Patterns of Creativity in Japan Lessons from Successful Japanese Companies – A Resource

Don’t Rest on your Laurels

Acknowledgement of success is rare – this can lead to discouragement and resentment.

But, looking at this from the perspective of kaizen (continuous improvement) it can be understood as a focus on process, reflection and improvement as opposed to absolute results (i.e. plan, do, stop and look at the results and see how it could be better).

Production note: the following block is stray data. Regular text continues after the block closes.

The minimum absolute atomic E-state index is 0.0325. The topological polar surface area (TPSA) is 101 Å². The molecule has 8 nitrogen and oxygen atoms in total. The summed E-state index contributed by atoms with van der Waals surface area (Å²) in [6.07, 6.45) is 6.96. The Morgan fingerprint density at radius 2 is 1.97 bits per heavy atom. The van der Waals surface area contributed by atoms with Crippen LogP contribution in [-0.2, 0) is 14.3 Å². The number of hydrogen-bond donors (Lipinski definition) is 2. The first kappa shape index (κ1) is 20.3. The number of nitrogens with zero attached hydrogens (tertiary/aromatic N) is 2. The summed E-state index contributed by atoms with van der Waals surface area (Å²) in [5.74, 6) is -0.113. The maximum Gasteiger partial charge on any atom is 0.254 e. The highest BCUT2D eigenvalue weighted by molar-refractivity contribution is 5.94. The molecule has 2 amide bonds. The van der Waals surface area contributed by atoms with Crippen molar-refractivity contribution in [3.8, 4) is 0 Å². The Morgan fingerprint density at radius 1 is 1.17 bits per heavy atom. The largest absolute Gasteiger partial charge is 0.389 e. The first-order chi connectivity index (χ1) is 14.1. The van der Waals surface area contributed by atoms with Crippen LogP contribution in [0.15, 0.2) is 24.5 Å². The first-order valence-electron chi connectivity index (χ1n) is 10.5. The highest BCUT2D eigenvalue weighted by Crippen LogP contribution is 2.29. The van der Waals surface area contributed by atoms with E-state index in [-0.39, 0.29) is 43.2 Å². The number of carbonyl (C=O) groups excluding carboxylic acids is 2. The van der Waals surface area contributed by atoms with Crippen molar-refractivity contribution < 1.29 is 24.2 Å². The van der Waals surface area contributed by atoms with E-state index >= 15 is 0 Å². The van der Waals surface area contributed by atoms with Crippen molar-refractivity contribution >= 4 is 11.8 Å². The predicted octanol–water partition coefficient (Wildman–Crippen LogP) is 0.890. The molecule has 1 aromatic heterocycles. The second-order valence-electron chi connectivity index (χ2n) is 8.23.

The point is not whether it is good or bad to withhold praise but that constantly trying to do better is important.

Example: From a discussion of Japanese management practices by a former executive level employee of several Japanese companies.

Source: Rehfeld, J.E. (1990). What working for a Japanese company taught me. Harvard Business Review, Vol. 68, No. 6, pp. 167-76.